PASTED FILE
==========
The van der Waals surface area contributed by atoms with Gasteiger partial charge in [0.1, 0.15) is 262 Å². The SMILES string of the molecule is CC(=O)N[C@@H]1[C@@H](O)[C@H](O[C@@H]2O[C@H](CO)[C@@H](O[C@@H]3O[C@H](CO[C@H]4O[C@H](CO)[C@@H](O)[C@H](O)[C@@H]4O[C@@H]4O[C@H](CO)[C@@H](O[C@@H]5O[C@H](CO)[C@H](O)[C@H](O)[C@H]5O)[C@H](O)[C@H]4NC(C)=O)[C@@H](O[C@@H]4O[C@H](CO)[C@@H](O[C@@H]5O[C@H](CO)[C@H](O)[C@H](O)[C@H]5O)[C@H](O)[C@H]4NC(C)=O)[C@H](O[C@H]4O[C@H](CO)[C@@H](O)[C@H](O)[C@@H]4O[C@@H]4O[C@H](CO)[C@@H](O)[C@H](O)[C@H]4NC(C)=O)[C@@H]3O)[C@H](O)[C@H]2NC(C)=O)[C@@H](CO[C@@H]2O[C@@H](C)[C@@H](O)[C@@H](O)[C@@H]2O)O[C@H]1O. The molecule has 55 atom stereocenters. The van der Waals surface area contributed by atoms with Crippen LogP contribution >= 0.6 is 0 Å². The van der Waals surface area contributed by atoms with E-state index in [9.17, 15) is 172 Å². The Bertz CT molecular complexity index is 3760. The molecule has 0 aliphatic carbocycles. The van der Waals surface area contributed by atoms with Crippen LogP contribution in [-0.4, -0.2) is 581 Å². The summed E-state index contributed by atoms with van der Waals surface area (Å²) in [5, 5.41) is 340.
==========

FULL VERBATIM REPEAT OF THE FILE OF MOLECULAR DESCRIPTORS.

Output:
The van der Waals surface area contributed by atoms with Gasteiger partial charge in [0.1, 0.15) is 262 Å². The SMILES string of the molecule is CC(=O)N[C@@H]1[C@@H](O)[C@H](O[C@@H]2O[C@H](CO)[C@@H](O[C@@H]3O[C@H](CO[C@H]4O[C@H](CO)[C@@H](O)[C@H](O)[C@@H]4O[C@@H]4O[C@H](CO)[C@@H](O[C@@H]5O[C@H](CO)[C@H](O)[C@H](O)[C@H]5O)[C@H](O)[C@H]4NC(C)=O)[C@@H](O[C@@H]4O[C@H](CO)[C@@H](O[C@@H]5O[C@H](CO)[C@H](O)[C@H](O)[C@H]5O)[C@H](O)[C@H]4NC(C)=O)[C@H](O[C@H]4O[C@H](CO)[C@@H](O)[C@H](O)[C@@H]4O[C@@H]4O[C@H](CO)[C@@H](O)[C@H](O)[C@H]4NC(C)=O)[C@@H]3O)[C@H](O)[C@H]2NC(C)=O)[C@@H](CO[C@@H]2O[C@@H](C)[C@@H](O)[C@@H](O)[C@@H]2O)O[C@H]1O. The molecule has 55 atom stereocenters. The van der Waals surface area contributed by atoms with Crippen LogP contribution >= 0.6 is 0 Å². The van der Waals surface area contributed by atoms with E-state index in [9.17, 15) is 172 Å². The Bertz CT molecular complexity index is 3760. The molecule has 0 aliphatic carbocycles. The van der Waals surface area contributed by atoms with Crippen LogP contribution in [-0.4, -0.2) is 581 Å². The summed E-state index contributed by atoms with van der Waals surface area (Å²) in [5, 5.41) is 340.